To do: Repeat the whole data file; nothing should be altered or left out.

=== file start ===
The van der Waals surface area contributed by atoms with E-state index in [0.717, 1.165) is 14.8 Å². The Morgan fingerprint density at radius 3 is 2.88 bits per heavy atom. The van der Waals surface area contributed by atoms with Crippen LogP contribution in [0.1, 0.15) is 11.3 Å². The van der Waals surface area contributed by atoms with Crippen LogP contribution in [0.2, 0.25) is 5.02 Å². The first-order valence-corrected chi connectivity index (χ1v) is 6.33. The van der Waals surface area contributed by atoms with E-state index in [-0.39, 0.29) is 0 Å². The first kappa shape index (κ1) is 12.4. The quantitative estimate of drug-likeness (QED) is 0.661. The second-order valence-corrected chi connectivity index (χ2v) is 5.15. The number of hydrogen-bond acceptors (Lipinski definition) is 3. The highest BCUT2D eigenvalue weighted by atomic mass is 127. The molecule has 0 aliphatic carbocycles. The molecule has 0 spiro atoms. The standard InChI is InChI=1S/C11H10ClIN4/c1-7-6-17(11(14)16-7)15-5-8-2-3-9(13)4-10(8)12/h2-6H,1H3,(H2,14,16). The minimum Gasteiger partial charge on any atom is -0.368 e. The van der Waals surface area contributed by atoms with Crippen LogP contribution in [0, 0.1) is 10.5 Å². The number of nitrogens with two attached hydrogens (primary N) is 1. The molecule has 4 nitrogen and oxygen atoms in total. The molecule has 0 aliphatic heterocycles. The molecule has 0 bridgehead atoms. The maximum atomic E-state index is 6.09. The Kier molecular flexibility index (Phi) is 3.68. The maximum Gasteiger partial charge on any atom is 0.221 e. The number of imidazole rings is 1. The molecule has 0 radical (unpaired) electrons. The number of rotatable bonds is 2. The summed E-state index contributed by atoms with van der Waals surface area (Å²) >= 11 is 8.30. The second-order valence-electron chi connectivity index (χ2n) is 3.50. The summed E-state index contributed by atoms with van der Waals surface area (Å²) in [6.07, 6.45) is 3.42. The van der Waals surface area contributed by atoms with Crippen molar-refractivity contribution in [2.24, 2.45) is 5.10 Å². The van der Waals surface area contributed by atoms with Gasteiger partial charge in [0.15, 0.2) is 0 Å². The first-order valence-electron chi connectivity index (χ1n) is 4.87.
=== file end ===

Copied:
The van der Waals surface area contributed by atoms with E-state index in [0.717, 1.165) is 14.8 Å². The Morgan fingerprint density at radius 3 is 2.88 bits per heavy atom. The van der Waals surface area contributed by atoms with Crippen LogP contribution in [0.1, 0.15) is 11.3 Å². The van der Waals surface area contributed by atoms with Crippen LogP contribution in [0.2, 0.25) is 5.02 Å². The first-order valence-corrected chi connectivity index (χ1v) is 6.33. The van der Waals surface area contributed by atoms with E-state index in [-0.39, 0.29) is 0 Å². The first kappa shape index (κ1) is 12.4. The quantitative estimate of drug-likeness (QED) is 0.661. The second-order valence-corrected chi connectivity index (χ2v) is 5.15. The number of hydrogen-bond acceptors (Lipinski definition) is 3. The highest BCUT2D eigenvalue weighted by atomic mass is 127. The molecule has 0 aliphatic carbocycles. The molecule has 0 spiro atoms. The standard InChI is InChI=1S/C11H10ClIN4/c1-7-6-17(11(14)16-7)15-5-8-2-3-9(13)4-10(8)12/h2-6H,1H3,(H2,14,16). The minimum Gasteiger partial charge on any atom is -0.368 e. The van der Waals surface area contributed by atoms with Crippen LogP contribution in [0, 0.1) is 10.5 Å². The number of nitrogens with two attached hydrogens (primary N) is 1. The molecule has 4 nitrogen and oxygen atoms in total. The molecule has 0 aliphatic heterocycles. The molecule has 0 bridgehead atoms. The maximum atomic E-state index is 6.09. The Kier molecular flexibility index (Phi) is 3.68. The maximum Gasteiger partial charge on any atom is 0.221 e. The number of imidazole rings is 1. The molecule has 0 radical (unpaired) electrons. The number of rotatable bonds is 2. The summed E-state index contributed by atoms with van der Waals surface area (Å²) >= 11 is 8.30. The second-order valence-electron chi connectivity index (χ2n) is 3.50. The summed E-state index contributed by atoms with van der Waals surface area (Å²) in [6.07, 6.45) is 3.42. The van der Waals surface area contributed by atoms with Crippen molar-refractivity contribution in [2.24, 2.45) is 5.10 Å². The van der Waals surface area contributed by atoms with Gasteiger partial charge in [0.15, 0.2) is 0 Å². The first-order valence-electron chi connectivity index (χ1n) is 4.87.